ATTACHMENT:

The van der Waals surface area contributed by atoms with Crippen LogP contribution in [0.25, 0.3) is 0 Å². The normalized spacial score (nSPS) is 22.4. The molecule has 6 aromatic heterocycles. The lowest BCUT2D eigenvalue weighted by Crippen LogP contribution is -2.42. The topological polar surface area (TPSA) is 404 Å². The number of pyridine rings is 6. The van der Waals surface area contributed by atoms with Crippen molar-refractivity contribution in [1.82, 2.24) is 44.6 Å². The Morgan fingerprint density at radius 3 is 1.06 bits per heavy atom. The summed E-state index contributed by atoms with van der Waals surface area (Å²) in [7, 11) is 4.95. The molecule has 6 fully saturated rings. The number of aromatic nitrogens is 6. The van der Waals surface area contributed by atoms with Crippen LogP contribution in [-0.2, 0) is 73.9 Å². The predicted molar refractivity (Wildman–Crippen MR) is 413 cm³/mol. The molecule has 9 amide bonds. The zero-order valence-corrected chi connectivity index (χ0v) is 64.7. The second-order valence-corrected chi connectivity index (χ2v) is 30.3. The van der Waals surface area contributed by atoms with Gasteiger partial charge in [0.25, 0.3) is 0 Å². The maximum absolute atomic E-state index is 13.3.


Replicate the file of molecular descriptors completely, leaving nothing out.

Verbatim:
The van der Waals surface area contributed by atoms with Crippen LogP contribution in [0.25, 0.3) is 0 Å². The normalized spacial score (nSPS) is 22.4. The molecule has 6 aromatic heterocycles. The lowest BCUT2D eigenvalue weighted by Crippen LogP contribution is -2.42. The topological polar surface area (TPSA) is 404 Å². The number of pyridine rings is 6. The van der Waals surface area contributed by atoms with Crippen molar-refractivity contribution in [1.82, 2.24) is 44.6 Å². The Morgan fingerprint density at radius 3 is 1.06 bits per heavy atom. The summed E-state index contributed by atoms with van der Waals surface area (Å²) in [7, 11) is 4.95. The molecule has 6 fully saturated rings. The number of aromatic nitrogens is 6. The van der Waals surface area contributed by atoms with Crippen LogP contribution in [-0.2, 0) is 73.9 Å². The predicted molar refractivity (Wildman–Crippen MR) is 413 cm³/mol. The molecule has 9 amide bonds. The zero-order valence-corrected chi connectivity index (χ0v) is 64.7. The second-order valence-corrected chi connectivity index (χ2v) is 30.3. The van der Waals surface area contributed by atoms with Gasteiger partial charge in [0.25, 0.3) is 0 Å². The maximum absolute atomic E-state index is 13.3.